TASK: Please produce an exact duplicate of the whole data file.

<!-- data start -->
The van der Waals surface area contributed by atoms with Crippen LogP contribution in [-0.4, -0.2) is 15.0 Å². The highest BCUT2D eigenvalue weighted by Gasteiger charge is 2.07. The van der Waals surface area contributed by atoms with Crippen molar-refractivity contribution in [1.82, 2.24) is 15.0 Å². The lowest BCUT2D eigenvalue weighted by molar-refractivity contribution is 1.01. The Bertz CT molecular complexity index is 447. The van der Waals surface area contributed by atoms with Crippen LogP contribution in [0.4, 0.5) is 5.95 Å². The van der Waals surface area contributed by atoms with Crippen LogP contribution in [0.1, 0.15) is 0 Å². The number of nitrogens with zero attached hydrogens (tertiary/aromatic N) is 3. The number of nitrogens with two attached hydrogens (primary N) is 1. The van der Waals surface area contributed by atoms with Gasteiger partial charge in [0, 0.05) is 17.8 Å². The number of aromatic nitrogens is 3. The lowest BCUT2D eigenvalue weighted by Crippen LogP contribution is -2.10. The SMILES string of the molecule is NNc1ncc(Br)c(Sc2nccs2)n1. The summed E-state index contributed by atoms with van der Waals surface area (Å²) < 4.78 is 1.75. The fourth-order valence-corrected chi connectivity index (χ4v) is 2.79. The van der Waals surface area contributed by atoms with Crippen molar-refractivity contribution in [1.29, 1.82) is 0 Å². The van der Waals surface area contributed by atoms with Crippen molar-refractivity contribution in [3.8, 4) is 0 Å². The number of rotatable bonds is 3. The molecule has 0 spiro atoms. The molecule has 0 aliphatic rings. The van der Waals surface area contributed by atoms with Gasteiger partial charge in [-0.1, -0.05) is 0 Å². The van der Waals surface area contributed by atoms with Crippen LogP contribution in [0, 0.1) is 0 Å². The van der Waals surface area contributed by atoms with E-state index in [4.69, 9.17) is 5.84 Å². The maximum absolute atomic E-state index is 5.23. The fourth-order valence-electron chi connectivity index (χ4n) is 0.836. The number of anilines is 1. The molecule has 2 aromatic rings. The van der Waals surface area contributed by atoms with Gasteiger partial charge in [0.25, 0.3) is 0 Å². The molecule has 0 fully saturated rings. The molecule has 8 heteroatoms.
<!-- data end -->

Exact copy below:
The van der Waals surface area contributed by atoms with Crippen LogP contribution in [-0.4, -0.2) is 15.0 Å². The highest BCUT2D eigenvalue weighted by Gasteiger charge is 2.07. The van der Waals surface area contributed by atoms with Crippen molar-refractivity contribution in [1.82, 2.24) is 15.0 Å². The lowest BCUT2D eigenvalue weighted by molar-refractivity contribution is 1.01. The Bertz CT molecular complexity index is 447. The van der Waals surface area contributed by atoms with Crippen LogP contribution in [0.4, 0.5) is 5.95 Å². The van der Waals surface area contributed by atoms with Crippen LogP contribution in [0.1, 0.15) is 0 Å². The number of nitrogens with zero attached hydrogens (tertiary/aromatic N) is 3. The number of nitrogens with two attached hydrogens (primary N) is 1. The van der Waals surface area contributed by atoms with Gasteiger partial charge in [0, 0.05) is 17.8 Å². The number of aromatic nitrogens is 3. The lowest BCUT2D eigenvalue weighted by Crippen LogP contribution is -2.10. The SMILES string of the molecule is NNc1ncc(Br)c(Sc2nccs2)n1. The summed E-state index contributed by atoms with van der Waals surface area (Å²) < 4.78 is 1.75. The fourth-order valence-corrected chi connectivity index (χ4v) is 2.79. The van der Waals surface area contributed by atoms with Crippen molar-refractivity contribution in [1.29, 1.82) is 0 Å². The van der Waals surface area contributed by atoms with Crippen molar-refractivity contribution in [3.8, 4) is 0 Å². The number of rotatable bonds is 3. The molecule has 0 spiro atoms. The molecule has 0 aliphatic rings. The van der Waals surface area contributed by atoms with Gasteiger partial charge in [-0.1, -0.05) is 0 Å². The van der Waals surface area contributed by atoms with Crippen LogP contribution in [0, 0.1) is 0 Å². The van der Waals surface area contributed by atoms with E-state index in [4.69, 9.17) is 5.84 Å². The maximum absolute atomic E-state index is 5.23. The fourth-order valence-electron chi connectivity index (χ4n) is 0.836. The number of anilines is 1. The molecule has 2 aromatic rings. The van der Waals surface area contributed by atoms with Gasteiger partial charge in [0.25, 0.3) is 0 Å². The molecule has 0 fully saturated rings. The molecule has 8 heteroatoms.